By Nicole MacKee
Fitness apps and wearable activity trackers are effective in boosting users’ physical activity levels, a new international review shows.
A systematic review and meta-analysis, led by Australian researchers and published in the British Journal of Sports Medicine, found that using mobile apps or activity trackers for an average of 13 weeks resulted in an activity increase of 1850 steps a day.
The researchers evaluated 35 studies with 7454 participants (28% women). Participants were aged 18 to 65 years and did not have a chronic disease at baseline.
Lead author Dr Liliana Laranjo, Research Fellow at The University of Sydney’s Westmead Applied Research Centre, said several studies had already shown that, when it came to health benefits, any amount of physical activity was better than none.
Dr Laranjo pointed to a JAMA Internal Medicine study that had shown that women who walked an average of 4400 steps per day had a 41% lower mortality rate than those who walked 2700 steps per day, a difference of 1700 steps a day. This suggested, she said, that the increase of 1850 steps a day associated with the use of apps and trackers shown in this review could have significant public health benefits.
‘This level of increase has the potential to lower the risk of chronic diseases, such as cardiovascular disease, diabetes and some types of cancer, as well as improve quality of life and reduce the risk of premature death,’ Dr Laranjo said.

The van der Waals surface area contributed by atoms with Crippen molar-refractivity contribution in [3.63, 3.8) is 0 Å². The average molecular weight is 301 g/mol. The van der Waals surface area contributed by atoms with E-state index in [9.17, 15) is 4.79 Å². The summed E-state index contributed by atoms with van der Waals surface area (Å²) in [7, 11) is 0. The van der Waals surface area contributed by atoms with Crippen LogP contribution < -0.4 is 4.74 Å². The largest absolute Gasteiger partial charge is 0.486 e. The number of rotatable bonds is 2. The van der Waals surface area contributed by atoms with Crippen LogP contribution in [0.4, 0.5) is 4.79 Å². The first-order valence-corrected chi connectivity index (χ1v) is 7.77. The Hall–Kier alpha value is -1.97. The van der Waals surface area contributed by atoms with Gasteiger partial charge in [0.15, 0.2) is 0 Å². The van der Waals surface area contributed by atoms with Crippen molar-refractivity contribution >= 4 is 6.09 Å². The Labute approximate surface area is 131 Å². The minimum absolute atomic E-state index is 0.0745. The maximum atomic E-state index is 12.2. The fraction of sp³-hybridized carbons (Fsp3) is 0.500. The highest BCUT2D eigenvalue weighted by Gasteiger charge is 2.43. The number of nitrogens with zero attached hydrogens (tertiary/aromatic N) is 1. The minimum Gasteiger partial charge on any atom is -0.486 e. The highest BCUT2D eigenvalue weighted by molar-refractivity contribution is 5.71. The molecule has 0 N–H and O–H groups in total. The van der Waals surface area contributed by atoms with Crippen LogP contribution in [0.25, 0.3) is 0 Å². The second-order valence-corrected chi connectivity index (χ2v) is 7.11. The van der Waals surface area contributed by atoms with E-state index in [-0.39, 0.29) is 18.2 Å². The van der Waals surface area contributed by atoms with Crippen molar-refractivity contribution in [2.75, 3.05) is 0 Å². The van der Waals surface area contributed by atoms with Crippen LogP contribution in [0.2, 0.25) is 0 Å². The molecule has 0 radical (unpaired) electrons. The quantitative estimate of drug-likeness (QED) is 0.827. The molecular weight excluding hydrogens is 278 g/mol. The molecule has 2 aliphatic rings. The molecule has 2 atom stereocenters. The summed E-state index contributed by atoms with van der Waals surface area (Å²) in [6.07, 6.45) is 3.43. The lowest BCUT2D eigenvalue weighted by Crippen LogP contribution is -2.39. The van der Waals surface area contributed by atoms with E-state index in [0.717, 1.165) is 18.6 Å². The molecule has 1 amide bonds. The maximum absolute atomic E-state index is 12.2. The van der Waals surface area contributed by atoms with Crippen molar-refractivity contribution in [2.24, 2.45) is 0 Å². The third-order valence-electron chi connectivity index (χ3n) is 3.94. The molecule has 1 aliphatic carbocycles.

Interventions that incorporated text messaging or personalisation features were found to be particularly beneficial, the researchers noted.
‘Personalisation may increase the relevance of the intervention to each individual, beyond what is possible with one-size-fits-all interventions,’ Dr Laranjo said. ‘Text-messaging enables prompting and cueing individuals regarding physical activity, which is known to be important for behaviour change.’
Dr Laranjo said Australian clinicians could recommend apps and activity trackers to patients who were seeking to increase their physical activity.
‘Smartphones have embedded sensors that can count the number of steps and minutes exercised,’ she said. ‘Using an app to easily track those numbers and try to achieve specific goals can help patients become more active.’
Dr Laranjo said many people became frustrated when trying to achieve a popular goal of 10,000 steps per day, but even small increases in physical activity could be beneficial.
‘Starting low and progressing slowly, continuously monitoring the progress and receiving feedback from the app/tracker can lead to significant changes in overall physical activity throughout time,’ she said. ‘Busy clinicians may leverage these tools to help their patients become more physically active.’
Br J Sports Med 2020; 0: 1-13; doi:10.1136/bjsports-2020-102892.